Forthcoming articles


International Journal of Export Marketing


These articles have been peer-reviewed and accepted for publication in IJExportM, but are pending final changes, are not yet published and may not appear here in their final order of publication until they are assigned to issues. Therefore, the content conforms to our standards but the presentation (e.g. typesetting and proof-reading) is not necessarily up to the Inderscience standard. Additionally, titles, authors, abstracts and keywords may change before publication. Articles will not be published until the final proofs are validated by their authors.


Forthcoming articles must be purchased for the purposes of research, teaching and private study only. These articles can be cited using the expression "in press". For example: Smith, J. (in press). Article Title. Journal Title.


Articles marked with this shopping trolley icon are available for purchase - click on the icon to send an email request to purchase.


Articles marked with this Open Access icon are freely available and openly accessible to all without any restriction except the ones stated in their respective CC licenses.


Register for our alerting service, which notifies you by email when new issues of IJExportM are published online.


We also offer RSS feeds which provide timely updates of tables of contents, newly published articles and calls for papers.


International Journal of Export Marketing (2 papers in press)


Regular Issues


  • Who Pays More in the International Market? An Examination of Terms of Trade of the Countries of Latin America and the Caribbean (LAC)   Order a copy of this article
    by Philemon Oyewole 
    Abstract: Recent developments around the world have necessitated the importance of developing countries to intensify their participation in the global marketplace. We would like to know, however, if the playing field is level for all, especially for developing countries. Are some paying more than their fair share in the international market? To this end, this paper examines the terms of trade of the developing countries of Latin America and the Caribbean (LAC) and analyses these in relation to their tariffs and relative volume of trade in the international market. Results show that among the countries of Latin America and the Caribbean. Antigua and Barbuda pays the most, while Venezuela pays the least in the international market. A negative and significant correlation exists between net barter terms of trade and volume of trade as percentage of GDP but not with tariffs. Policy implications of these results for the governments of the countries of Latin America and the Caribbean are discussed, and directions for future research are given.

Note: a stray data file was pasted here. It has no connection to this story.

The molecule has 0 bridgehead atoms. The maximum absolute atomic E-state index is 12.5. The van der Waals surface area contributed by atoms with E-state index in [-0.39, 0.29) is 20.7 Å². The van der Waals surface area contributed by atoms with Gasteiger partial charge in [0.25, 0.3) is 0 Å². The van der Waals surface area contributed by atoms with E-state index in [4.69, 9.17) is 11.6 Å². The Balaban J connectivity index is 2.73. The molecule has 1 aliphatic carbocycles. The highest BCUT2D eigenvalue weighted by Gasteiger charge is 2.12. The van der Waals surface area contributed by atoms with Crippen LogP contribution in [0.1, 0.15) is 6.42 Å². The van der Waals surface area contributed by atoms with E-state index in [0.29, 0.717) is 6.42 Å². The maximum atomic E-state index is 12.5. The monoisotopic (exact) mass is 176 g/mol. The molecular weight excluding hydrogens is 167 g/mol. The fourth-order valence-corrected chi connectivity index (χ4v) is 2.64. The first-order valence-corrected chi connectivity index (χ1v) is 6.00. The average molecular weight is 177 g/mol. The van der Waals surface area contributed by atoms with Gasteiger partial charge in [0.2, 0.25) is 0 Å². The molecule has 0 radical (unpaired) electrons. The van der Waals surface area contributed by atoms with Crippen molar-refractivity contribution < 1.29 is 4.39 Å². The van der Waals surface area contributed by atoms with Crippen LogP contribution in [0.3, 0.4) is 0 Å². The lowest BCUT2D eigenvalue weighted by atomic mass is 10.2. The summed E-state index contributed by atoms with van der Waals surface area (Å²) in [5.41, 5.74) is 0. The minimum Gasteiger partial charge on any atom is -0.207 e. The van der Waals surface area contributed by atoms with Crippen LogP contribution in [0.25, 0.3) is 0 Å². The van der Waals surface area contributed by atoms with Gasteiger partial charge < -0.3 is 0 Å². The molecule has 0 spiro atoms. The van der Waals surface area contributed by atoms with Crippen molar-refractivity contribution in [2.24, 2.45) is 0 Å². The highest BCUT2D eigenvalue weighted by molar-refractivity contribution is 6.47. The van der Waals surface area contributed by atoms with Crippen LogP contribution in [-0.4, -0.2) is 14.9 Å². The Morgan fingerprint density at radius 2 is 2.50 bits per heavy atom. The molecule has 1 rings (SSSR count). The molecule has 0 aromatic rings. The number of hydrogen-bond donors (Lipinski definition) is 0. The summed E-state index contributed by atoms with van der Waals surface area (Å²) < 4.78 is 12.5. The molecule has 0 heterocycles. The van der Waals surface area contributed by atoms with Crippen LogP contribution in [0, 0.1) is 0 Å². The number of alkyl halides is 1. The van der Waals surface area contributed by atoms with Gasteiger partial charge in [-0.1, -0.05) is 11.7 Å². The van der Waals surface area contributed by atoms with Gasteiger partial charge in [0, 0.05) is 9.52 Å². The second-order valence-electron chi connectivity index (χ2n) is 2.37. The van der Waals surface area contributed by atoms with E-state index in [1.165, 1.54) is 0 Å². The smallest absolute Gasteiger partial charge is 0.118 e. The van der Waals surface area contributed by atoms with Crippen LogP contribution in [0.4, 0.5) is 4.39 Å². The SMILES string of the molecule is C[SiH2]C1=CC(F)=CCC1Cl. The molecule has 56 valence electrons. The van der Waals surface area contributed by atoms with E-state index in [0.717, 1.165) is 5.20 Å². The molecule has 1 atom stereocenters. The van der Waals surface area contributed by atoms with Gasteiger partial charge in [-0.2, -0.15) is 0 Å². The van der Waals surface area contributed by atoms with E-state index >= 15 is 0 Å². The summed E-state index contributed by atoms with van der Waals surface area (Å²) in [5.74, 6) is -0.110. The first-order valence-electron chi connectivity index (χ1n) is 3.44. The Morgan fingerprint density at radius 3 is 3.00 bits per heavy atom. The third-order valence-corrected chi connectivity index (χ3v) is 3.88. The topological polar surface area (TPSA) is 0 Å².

Keywords: International market; Exports; Terms of trade; Tariffs; Latin America and the Caribbean; Developing countries; Public policy; Export promotion programs; Trade openness; Globalisation; WTO.

Special Issue on: The Internationalization Opportunities of Central and Eastern European Firms after Brexit and the Entry of Leading Chinese Multinationals into Europe

  • Factors influencing the export of Hungarian SMEs
    by Andrea Elteto, Beata Udvari 
    Abstract: For small- and medium-sized enterprises (SMEs) export is the most important way of internationalization. During the global crisis of 2008-2009, world trade decreased dramatically, but since then the economic environment has become more predictable with providing new export opportunities also for the SMEs. This research aims to identify the export promoting factors and barriers that the Hungarian SMEs face, and to analyze how these factors possibly changed to those before the crisis. We conducted a primary research among Hungarian SMEs, resulting in a sample of 148 firms and we present their opinions on internal and external factors influencing export. For the sake of comparison, we describe the results of some similar researches in the Visegrád countries. Our results partly confirm the findings of previous surveys. The importance of managerial behavior and capabilities still stands out, while the financial constraints seem to have decreased in comparison with the previous years. Therefore, we conclude that the development of human resources and education is a key to improve the export performance of SMEs.
    Keywords: SMEs, export, export barriers, internationalization, Hungary, Visegrád countries, case study, questionnaire survey